Each type of heat pump brings its own benefits. Ground source heat pumps tend to be the most advantageous as the ground generally stays at a constant heat throughout the year and doesn’t fluctuate as air temperature does. This means that the heat pump tends to operate more efficiently and consistently as the ‘source’ is insulated from the seasonal air changes. However, some properties may not have the space available to install a ground source heat pump and would be better suited to an air source heat pump, which also tend to be a cheaper option than its ground source counterpart as there is no requirement for ground working machinery.

 

Would Buying A Heat Pump Be Right For Me in 2019?

To understand whether buying a heat pump would be suitable for you in 2019, there are a few factors to first consider.

How energy efficient your property is should be the first consideration. Homes which are poorly insulated and allow a lot of heat to escape will not realise the full savings potential of a heat pump. That’s because heat pumps operate at a lower temperature than traditional boilers. As heat escapes a property, the less efficient the heat pump becomes because it has to work harder and use more electricity to replace that lost heat.

It’s therefore widely recommended that you should always insulate your property where possible. Although heat pumps perform best in modern, high energy-efficiency homes like new builds and renovated properties, with the correct design they can be installed in any and all types of buildings. We have examples of heat pumps installed in buildings many hundreds of years old.

A second factor to consider is the space you have available to you. Installing a ground source heat pump would require a decent amount of space for a loop or a borehole to be installed into the ground. There’s also the simple factor of actually having the accessibility on your property for getting the digging equipment to the site. Should you be short of space, we generally recommend opting for an air source heat pump as they simply require less space, so long as there’s a good flow of air available around the unit.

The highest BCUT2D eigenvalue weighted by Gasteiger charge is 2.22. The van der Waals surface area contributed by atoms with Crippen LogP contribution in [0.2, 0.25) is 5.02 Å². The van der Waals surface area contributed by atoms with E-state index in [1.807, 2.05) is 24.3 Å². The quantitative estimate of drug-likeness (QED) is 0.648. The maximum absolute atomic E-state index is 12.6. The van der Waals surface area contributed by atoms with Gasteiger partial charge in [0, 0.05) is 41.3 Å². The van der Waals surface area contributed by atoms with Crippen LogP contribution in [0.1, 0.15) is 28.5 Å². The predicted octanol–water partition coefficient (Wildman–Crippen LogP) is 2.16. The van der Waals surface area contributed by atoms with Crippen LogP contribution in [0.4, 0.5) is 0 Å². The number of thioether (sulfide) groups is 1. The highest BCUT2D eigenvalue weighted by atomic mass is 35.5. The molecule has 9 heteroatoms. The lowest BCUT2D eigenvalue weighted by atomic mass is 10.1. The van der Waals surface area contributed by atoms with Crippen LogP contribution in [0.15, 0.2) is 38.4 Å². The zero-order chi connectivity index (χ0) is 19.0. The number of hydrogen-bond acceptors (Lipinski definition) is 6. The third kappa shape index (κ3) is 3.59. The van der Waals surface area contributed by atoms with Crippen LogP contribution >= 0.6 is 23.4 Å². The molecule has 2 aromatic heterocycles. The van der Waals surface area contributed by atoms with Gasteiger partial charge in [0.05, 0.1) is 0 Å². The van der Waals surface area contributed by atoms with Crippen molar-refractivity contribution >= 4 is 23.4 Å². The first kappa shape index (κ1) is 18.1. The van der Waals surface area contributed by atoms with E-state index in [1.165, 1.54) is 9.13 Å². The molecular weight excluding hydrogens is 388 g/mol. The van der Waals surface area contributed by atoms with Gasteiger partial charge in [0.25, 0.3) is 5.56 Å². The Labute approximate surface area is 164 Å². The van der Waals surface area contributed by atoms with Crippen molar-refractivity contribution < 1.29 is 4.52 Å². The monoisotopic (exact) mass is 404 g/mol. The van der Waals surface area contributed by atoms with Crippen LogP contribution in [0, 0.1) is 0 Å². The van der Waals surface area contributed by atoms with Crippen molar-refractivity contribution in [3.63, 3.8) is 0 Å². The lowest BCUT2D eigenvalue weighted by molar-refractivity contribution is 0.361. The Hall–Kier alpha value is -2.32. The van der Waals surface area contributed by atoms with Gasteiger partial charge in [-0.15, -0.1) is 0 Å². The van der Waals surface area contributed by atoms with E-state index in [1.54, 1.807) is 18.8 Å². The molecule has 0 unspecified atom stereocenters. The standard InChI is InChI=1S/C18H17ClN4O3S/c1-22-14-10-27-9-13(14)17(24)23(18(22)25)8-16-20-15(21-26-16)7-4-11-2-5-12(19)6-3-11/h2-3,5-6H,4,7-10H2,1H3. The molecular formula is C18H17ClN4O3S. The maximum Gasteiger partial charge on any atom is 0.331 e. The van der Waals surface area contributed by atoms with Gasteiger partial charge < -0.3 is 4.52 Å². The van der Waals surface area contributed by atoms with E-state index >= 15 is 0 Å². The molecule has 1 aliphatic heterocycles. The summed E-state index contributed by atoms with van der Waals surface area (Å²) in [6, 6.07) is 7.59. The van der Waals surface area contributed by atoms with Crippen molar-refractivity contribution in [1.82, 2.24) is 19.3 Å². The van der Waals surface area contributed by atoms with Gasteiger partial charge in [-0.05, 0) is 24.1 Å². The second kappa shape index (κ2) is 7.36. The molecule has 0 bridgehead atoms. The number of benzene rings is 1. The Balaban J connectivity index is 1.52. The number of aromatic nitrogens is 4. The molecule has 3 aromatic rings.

Another major factor to consider is the financial aspect of installing a heat pump. Depending on whether you go ground source or air source, the total cost of installing a heat pump system can range from anywhere between £10,000 and £30,000. However, because of the government’s ambition to roll out renewable heating solutions across the UK, there are monetary incentives (the Renewable Heat Incentive) in place to ease the financial burden, and this will be in place heading into 2019 and beyond into at least 2021. There are higher financial incentives with a ground source heat pump to offset the increased installation cost.

 

What’s New for Heat Pumps in 2019?

So what can we expect from the heat pump market in 2019? Well the focus will remain on appealing to people to convert from their traditional fossil fuel-burning systems to cleaner forms of heat energy.

The total number of people who’ve installed heat pumps in the UK still remains relatively low, but things are beginning to change as the good word of the heat pump begins to spread. In 2017, the amount of heat pumps installed in the UK grew by 18% when compared to the year prior, and it’s a trend that’s been rising for near a decade. So it’s a market that is showing strong growth as homeowners, property managers and businesses realise heat pumps to be a more-than-viable heating alternative.

Heat pump manufacturers are seen to be developing their technologies to meet the demands of consumers. MasterTherm for instance has recently launched its AquaMaster AQ17I – a unit built with the modern family home specifically in mind. A smaller, sleeker unit with a lower output to match the less demanding needs of hugely energy efficient modern homes. The AQ17I is system that can be stored away in a kitchen or utility room unit easily and requires very little ongoing maintenance.

As the heat pump market grows, it’s anticipated that more units appealing to the specific needs of the mass market, just like MasterTherm’s AQ17I, will be developed.

 

Thermal Earth, Specialists in Renewable Heating

We hope this guide to heat pumps has been useful in providing just a glimpse into how heat pumps work, and how they could be of benefit to any type of property owner. At Thermal Earth, we’ve been specialising in providing Wales and the wider UK with renewable heating technologies for over a decade. We learn the optimum configuration for your property, from homeowners to commercial businesses, and can put you on the path to a greener, cheaper future.

If you want to learn more about our renewable technologies and services, click through to our website or call us on +44 1269 833100 to speak to a member of our team today.